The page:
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Sleep Apnea and Restless Limb Syndrome affecting your sleep?

I can fall asleep, but I wake up throughout the night and never seem to feel rested the next day. How do I get a good night’s sleep?

There are several different stages of sleep that need to be reached in order to achieve quality rest. Many things can disrupt your ability to achieve quality sleep, including your external environment and medical problems.

Your external environment
An uncomfortable bed, constricting clothing, bright lights, and noises can be distracting while you slumber. Even a disruptive spouse who snores or tosses and turns could be the reason you don’t get rest!

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A Top Doctor’s Advice on How to Fight Diabetes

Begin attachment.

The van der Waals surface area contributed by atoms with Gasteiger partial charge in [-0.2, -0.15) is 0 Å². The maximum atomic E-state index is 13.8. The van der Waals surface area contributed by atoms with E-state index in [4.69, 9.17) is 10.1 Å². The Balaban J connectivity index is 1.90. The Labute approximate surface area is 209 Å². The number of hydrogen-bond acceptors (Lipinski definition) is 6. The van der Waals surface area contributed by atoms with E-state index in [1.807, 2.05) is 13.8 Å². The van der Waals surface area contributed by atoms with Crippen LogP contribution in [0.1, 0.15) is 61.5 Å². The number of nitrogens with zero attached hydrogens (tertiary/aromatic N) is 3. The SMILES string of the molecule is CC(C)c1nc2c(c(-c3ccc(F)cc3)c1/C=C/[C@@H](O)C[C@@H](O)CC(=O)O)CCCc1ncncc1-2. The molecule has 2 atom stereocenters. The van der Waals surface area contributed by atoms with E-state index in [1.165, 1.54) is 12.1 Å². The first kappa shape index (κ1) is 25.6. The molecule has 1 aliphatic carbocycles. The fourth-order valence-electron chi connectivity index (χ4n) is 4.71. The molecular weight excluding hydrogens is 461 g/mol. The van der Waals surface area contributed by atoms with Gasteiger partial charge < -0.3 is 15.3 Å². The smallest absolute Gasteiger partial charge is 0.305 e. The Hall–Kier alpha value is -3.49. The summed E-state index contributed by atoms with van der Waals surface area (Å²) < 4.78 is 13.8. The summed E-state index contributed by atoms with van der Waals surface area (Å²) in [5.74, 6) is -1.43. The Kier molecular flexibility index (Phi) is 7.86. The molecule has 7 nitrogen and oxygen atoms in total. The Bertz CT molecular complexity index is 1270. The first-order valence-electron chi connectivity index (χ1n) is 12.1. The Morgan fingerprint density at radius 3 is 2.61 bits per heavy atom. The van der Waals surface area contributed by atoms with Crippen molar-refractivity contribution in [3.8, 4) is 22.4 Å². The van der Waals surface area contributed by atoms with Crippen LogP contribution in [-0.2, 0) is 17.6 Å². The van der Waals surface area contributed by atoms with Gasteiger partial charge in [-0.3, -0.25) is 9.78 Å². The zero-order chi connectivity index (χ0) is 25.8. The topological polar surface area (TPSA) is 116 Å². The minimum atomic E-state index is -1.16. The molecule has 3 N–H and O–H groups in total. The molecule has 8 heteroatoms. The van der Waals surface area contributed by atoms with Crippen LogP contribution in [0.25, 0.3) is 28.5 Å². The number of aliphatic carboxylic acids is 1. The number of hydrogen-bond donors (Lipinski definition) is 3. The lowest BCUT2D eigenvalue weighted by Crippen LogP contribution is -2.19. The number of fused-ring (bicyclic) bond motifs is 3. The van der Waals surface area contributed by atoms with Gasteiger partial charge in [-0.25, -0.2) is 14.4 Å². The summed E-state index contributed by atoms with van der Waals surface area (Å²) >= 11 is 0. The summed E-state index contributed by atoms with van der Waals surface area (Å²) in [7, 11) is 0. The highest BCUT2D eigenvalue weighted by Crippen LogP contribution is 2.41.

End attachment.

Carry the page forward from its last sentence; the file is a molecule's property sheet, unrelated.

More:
Vibrant Life: Give us an idea of the scope of the diabetes problem.

Dr. Barnard: It is reaching epidemic levels. There are 200 million people or more who have it. Year by year it gets more common. The Centers for Disease Control and Prevention in Atlanta estimates that children born since the year 2000 have a one in three risk of developing diabetes at some point in their lives. Most of them will not develop it as children but as adults, but one in three is an astronomical figure we’ve never had before.

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Breaking Your Hardest-to-Break Habit

A woman reaches for a cigarette while her 2-week-old-daughter sleeps in the bassinet beside her. A man leaves his family behind and drives into the city looking for his next drug fix. A pastor powers up his computer and clicks on a link that will carry him to a popular porn site. A married businesswoman glances at a handsome coworker and allows herself to wonder what it would be like . . .